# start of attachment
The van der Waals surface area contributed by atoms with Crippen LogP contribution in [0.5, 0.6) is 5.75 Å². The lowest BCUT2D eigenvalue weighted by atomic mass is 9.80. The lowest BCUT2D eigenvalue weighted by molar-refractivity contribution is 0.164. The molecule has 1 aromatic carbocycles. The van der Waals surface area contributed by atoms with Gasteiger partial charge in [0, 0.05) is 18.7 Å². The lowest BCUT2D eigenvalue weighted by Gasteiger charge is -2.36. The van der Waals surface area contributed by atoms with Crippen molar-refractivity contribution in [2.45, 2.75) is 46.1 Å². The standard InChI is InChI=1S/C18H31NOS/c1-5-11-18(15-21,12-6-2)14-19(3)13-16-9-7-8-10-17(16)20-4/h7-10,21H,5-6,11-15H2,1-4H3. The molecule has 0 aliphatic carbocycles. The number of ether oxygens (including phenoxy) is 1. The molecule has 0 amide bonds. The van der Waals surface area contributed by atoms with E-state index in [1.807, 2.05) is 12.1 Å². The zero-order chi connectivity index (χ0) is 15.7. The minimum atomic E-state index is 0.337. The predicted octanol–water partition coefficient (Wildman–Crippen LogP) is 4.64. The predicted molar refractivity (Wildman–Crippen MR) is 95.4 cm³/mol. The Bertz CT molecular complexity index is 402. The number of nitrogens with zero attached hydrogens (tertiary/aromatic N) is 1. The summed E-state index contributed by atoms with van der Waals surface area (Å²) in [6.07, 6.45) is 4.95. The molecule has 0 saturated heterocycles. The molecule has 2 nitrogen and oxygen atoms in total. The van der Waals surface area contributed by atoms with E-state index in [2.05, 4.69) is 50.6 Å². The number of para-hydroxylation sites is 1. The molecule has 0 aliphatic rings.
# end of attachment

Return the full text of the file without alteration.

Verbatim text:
The van der Waals surface area contributed by atoms with Crippen LogP contribution in [0.5, 0.6) is 5.75 Å². The lowest BCUT2D eigenvalue weighted by atomic mass is 9.80. The lowest BCUT2D eigenvalue weighted by molar-refractivity contribution is 0.164. The molecule has 1 aromatic carbocycles. The van der Waals surface area contributed by atoms with Gasteiger partial charge in [0, 0.05) is 18.7 Å². The lowest BCUT2D eigenvalue weighted by Gasteiger charge is -2.36. The van der Waals surface area contributed by atoms with Crippen molar-refractivity contribution in [2.45, 2.75) is 46.1 Å². The standard InChI is InChI=1S/C18H31NOS/c1-5-11-18(15-21,12-6-2)14-19(3)13-16-9-7-8-10-17(16)20-4/h7-10,21H,5-6,11-15H2,1-4H3. The molecule has 0 aliphatic carbocycles. The number of ether oxygens (including phenoxy) is 1. The molecule has 0 amide bonds. The van der Waals surface area contributed by atoms with E-state index in [1.807, 2.05) is 12.1 Å². The zero-order chi connectivity index (χ0) is 15.7. The minimum atomic E-state index is 0.337. The predicted octanol–water partition coefficient (Wildman–Crippen LogP) is 4.64. The predicted molar refractivity (Wildman–Crippen MR) is 95.4 cm³/mol. The Bertz CT molecular complexity index is 402. The number of nitrogens with zero attached hydrogens (tertiary/aromatic N) is 1. The summed E-state index contributed by atoms with van der Waals surface area (Å²) in [6.07, 6.45) is 4.95. The molecule has 0 saturated heterocycles. The molecule has 2 nitrogen and oxygen atoms in total. The van der Waals surface area contributed by atoms with E-state index in [2.05, 4.69) is 50.6 Å². The number of para-hydroxylation sites is 1. The molecule has 0 aliphatic rings.